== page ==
In September 1860 Dickens burnt thousands of letters on a bonfire at his home at Gad’s Hill Place in Kent. He also wrote to friends asking them to destroy any letters that they had received from him. We know that Dickens had always kept secrets from his friends and relatives. When he was a child his father was arrested for debt and sent to the Marshalsea Prison in Southwark. Yet during his lifetime he only told two people about this event. The same is true of his experiences working in the Warren's Blacking Factory. Dickens admitted he had fears about what biographers would say about him in the books written after his death. Why was Dickens so ashamed about these events and what influence did it have on his work? This biography attempts to answer these questions. It also includes a large collection of primary sources so that the reader can make up their own mind about this deeply flawed genius.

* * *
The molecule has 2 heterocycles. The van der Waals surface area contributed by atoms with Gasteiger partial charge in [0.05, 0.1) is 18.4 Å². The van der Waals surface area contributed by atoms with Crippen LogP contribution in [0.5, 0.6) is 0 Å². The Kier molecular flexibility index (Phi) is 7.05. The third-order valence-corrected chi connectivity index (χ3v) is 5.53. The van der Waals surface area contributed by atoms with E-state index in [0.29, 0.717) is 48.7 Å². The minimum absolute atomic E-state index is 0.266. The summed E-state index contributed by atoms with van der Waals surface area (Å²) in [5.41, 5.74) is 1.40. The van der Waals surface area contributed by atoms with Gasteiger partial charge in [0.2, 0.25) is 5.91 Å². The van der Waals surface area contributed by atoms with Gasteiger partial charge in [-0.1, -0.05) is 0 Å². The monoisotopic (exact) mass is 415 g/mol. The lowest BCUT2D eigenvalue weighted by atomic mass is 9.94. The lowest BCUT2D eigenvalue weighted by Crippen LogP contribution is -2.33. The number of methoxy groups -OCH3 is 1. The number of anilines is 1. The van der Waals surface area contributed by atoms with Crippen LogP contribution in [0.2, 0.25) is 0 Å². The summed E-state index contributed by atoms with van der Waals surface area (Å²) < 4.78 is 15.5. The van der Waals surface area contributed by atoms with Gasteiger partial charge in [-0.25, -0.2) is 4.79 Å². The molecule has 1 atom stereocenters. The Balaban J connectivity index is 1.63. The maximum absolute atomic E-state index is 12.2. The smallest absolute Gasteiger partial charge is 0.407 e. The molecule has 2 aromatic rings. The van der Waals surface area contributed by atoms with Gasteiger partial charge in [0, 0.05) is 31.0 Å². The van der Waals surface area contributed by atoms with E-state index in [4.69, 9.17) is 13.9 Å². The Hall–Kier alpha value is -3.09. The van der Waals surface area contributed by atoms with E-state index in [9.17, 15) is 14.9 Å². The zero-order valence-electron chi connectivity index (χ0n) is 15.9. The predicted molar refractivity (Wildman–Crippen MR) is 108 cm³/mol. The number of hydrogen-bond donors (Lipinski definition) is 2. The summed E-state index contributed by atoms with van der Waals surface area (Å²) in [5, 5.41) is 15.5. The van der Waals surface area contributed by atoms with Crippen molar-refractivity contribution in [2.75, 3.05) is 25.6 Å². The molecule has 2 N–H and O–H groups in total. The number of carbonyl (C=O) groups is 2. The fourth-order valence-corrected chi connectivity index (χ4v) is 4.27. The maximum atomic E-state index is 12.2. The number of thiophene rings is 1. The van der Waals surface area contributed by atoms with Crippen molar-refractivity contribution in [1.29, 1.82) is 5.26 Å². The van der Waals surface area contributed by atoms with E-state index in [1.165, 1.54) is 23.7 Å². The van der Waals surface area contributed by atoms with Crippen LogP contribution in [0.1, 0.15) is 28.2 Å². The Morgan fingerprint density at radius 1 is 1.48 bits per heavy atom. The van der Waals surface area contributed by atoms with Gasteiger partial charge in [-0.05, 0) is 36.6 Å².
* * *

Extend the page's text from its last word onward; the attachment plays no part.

Narrative Text (54,359)
Primary Sources (22,577)